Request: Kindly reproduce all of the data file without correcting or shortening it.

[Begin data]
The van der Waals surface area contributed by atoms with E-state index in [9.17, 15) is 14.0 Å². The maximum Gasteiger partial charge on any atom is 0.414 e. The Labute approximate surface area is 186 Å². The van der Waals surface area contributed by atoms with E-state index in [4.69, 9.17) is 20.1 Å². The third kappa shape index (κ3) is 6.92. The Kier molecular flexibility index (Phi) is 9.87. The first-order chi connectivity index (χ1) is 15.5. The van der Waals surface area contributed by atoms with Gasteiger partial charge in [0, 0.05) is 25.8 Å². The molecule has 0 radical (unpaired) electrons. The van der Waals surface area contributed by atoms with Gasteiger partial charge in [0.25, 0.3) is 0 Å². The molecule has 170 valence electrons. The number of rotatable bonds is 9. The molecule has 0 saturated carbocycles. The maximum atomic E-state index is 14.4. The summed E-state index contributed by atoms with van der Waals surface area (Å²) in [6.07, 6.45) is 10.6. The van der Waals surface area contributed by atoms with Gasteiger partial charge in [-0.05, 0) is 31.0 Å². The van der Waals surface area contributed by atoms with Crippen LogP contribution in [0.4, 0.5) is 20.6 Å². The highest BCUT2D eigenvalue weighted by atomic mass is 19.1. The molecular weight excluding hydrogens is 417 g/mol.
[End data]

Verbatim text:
The van der Waals surface area contributed by atoms with E-state index in [9.17, 15) is 14.0 Å². The maximum Gasteiger partial charge on any atom is 0.414 e. The Labute approximate surface area is 186 Å². The van der Waals surface area contributed by atoms with E-state index in [4.69, 9.17) is 20.1 Å². The third kappa shape index (κ3) is 6.92. The Kier molecular flexibility index (Phi) is 9.87. The first-order chi connectivity index (χ1) is 15.5. The van der Waals surface area contributed by atoms with Gasteiger partial charge in [0, 0.05) is 25.8 Å². The molecule has 0 radical (unpaired) electrons. The van der Waals surface area contributed by atoms with Gasteiger partial charge in [0.25, 0.3) is 0 Å². The molecule has 170 valence electrons. The number of rotatable bonds is 9. The molecule has 0 saturated carbocycles. The maximum atomic E-state index is 14.4. The summed E-state index contributed by atoms with van der Waals surface area (Å²) in [6.07, 6.45) is 10.6. The van der Waals surface area contributed by atoms with Gasteiger partial charge in [-0.05, 0) is 31.0 Å². The van der Waals surface area contributed by atoms with Crippen LogP contribution in [0.4, 0.5) is 20.6 Å². The highest BCUT2D eigenvalue weighted by atomic mass is 19.1. The molecular weight excluding hydrogens is 417 g/mol.